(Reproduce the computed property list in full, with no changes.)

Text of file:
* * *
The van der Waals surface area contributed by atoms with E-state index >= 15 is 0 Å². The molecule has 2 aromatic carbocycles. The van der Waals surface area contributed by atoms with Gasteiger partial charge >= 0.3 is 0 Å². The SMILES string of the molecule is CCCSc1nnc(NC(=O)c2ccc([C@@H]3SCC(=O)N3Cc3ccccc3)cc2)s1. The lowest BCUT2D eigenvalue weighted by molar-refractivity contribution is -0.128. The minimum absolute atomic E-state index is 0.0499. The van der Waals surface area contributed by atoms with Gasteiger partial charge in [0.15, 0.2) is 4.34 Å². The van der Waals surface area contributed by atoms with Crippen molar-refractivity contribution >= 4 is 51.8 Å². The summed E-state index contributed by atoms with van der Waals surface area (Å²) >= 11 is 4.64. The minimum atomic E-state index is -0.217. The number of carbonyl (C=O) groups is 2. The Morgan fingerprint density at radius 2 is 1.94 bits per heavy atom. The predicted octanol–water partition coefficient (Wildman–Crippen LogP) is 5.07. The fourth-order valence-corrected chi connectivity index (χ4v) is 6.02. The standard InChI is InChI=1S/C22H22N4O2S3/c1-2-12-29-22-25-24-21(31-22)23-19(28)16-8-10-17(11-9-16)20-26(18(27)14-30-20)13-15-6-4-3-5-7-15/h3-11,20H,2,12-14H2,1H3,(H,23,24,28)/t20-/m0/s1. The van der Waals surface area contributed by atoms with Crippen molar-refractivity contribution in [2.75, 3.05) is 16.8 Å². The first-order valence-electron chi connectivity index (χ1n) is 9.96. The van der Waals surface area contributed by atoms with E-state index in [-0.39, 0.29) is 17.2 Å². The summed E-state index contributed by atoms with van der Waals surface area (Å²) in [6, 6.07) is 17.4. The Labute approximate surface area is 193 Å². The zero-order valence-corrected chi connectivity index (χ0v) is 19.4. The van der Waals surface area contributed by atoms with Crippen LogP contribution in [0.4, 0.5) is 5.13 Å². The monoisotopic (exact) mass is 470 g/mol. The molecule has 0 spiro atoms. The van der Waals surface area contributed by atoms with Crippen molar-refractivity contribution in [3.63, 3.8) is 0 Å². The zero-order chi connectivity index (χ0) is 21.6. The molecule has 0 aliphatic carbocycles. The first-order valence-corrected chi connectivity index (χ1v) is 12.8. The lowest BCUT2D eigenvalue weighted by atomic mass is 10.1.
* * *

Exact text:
The van der Waals surface area contributed by atoms with E-state index >= 15 is 0 Å². The molecule has 2 aromatic carbocycles. The van der Waals surface area contributed by atoms with Gasteiger partial charge >= 0.3 is 0 Å². The SMILES string of the molecule is CCCSc1nnc(NC(=O)c2ccc([C@@H]3SCC(=O)N3Cc3ccccc3)cc2)s1. The lowest BCUT2D eigenvalue weighted by molar-refractivity contribution is -0.128. The minimum absolute atomic E-state index is 0.0499. The van der Waals surface area contributed by atoms with Gasteiger partial charge in [0.15, 0.2) is 4.34 Å². The van der Waals surface area contributed by atoms with Crippen molar-refractivity contribution >= 4 is 51.8 Å². The summed E-state index contributed by atoms with van der Waals surface area (Å²) >= 11 is 4.64. The minimum atomic E-state index is -0.217. The number of carbonyl (C=O) groups is 2. The Morgan fingerprint density at radius 2 is 1.94 bits per heavy atom. The predicted octanol–water partition coefficient (Wildman–Crippen LogP) is 5.07. The fourth-order valence-corrected chi connectivity index (χ4v) is 6.02. The standard InChI is InChI=1S/C22H22N4O2S3/c1-2-12-29-22-25-24-21(31-22)23-19(28)16-8-10-17(11-9-16)20-26(18(27)14-30-20)13-15-6-4-3-5-7-15/h3-11,20H,2,12-14H2,1H3,(H,23,24,28)/t20-/m0/s1. The van der Waals surface area contributed by atoms with Crippen molar-refractivity contribution in [2.75, 3.05) is 16.8 Å². The first-order valence-electron chi connectivity index (χ1n) is 9.96. The van der Waals surface area contributed by atoms with E-state index in [-0.39, 0.29) is 17.2 Å². The summed E-state index contributed by atoms with van der Waals surface area (Å²) in [6, 6.07) is 17.4. The Labute approximate surface area is 193 Å². The zero-order valence-corrected chi connectivity index (χ0v) is 19.4. The van der Waals surface area contributed by atoms with Crippen LogP contribution in [0.4, 0.5) is 5.13 Å². The monoisotopic (exact) mass is 470 g/mol. The molecule has 0 spiro atoms. The van der Waals surface area contributed by atoms with Crippen molar-refractivity contribution in [3.63, 3.8) is 0 Å². The zero-order chi connectivity index (χ0) is 21.6. The molecule has 0 aliphatic carbocycles. The first-order valence-corrected chi connectivity index (χ1v) is 12.8. The lowest BCUT2D eigenvalue weighted by atomic mass is 10.1.